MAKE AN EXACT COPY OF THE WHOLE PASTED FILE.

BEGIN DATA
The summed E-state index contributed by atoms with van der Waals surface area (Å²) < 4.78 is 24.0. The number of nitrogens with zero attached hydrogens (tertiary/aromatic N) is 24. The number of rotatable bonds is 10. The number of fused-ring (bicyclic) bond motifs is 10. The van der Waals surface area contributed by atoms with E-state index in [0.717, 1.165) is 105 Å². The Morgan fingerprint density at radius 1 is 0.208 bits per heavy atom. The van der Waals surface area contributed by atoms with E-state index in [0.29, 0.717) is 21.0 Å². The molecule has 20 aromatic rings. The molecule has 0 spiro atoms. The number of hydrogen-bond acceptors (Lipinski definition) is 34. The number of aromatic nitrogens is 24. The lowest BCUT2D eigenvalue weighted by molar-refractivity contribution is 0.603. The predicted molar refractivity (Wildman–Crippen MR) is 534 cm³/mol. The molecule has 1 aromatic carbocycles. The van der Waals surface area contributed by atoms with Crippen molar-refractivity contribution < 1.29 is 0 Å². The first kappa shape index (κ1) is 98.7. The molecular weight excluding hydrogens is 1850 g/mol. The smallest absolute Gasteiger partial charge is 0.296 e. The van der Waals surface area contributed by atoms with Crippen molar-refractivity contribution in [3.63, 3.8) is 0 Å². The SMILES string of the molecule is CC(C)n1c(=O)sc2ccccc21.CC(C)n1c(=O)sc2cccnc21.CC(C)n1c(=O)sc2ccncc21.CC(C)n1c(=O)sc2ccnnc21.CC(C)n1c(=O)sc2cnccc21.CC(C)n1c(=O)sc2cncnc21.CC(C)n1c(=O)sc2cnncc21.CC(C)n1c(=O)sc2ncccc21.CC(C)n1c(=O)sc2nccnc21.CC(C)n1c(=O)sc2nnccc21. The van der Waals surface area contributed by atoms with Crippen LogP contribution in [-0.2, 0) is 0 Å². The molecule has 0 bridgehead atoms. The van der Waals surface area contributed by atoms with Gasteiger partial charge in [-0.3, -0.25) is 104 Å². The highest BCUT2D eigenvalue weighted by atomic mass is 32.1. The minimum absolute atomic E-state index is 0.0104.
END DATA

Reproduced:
The summed E-state index contributed by atoms with van der Waals surface area (Å²) < 4.78 is 24.0. The number of nitrogens with zero attached hydrogens (tertiary/aromatic N) is 24. The number of rotatable bonds is 10. The number of fused-ring (bicyclic) bond motifs is 10. The van der Waals surface area contributed by atoms with E-state index in [0.717, 1.165) is 105 Å². The Morgan fingerprint density at radius 1 is 0.208 bits per heavy atom. The van der Waals surface area contributed by atoms with E-state index in [0.29, 0.717) is 21.0 Å². The molecule has 20 aromatic rings. The molecule has 0 spiro atoms. The number of hydrogen-bond acceptors (Lipinski definition) is 34. The number of aromatic nitrogens is 24. The lowest BCUT2D eigenvalue weighted by molar-refractivity contribution is 0.603. The predicted molar refractivity (Wildman–Crippen MR) is 534 cm³/mol. The molecule has 1 aromatic carbocycles. The van der Waals surface area contributed by atoms with Crippen molar-refractivity contribution < 1.29 is 0 Å². The first kappa shape index (κ1) is 98.7. The molecular weight excluding hydrogens is 1850 g/mol. The smallest absolute Gasteiger partial charge is 0.296 e. The van der Waals surface area contributed by atoms with Crippen molar-refractivity contribution in [3.63, 3.8) is 0 Å². The SMILES string of the molecule is CC(C)n1c(=O)sc2ccccc21.CC(C)n1c(=O)sc2cccnc21.CC(C)n1c(=O)sc2ccncc21.CC(C)n1c(=O)sc2ccnnc21.CC(C)n1c(=O)sc2cnccc21.CC(C)n1c(=O)sc2cncnc21.CC(C)n1c(=O)sc2cnncc21.CC(C)n1c(=O)sc2ncccc21.CC(C)n1c(=O)sc2nccnc21.CC(C)n1c(=O)sc2nnccc21. The van der Waals surface area contributed by atoms with Crippen LogP contribution in [-0.2, 0) is 0 Å². The molecule has 0 bridgehead atoms. The van der Waals surface area contributed by atoms with Gasteiger partial charge in [-0.3, -0.25) is 104 Å². The highest BCUT2D eigenvalue weighted by atomic mass is 32.1. The minimum absolute atomic E-state index is 0.0104.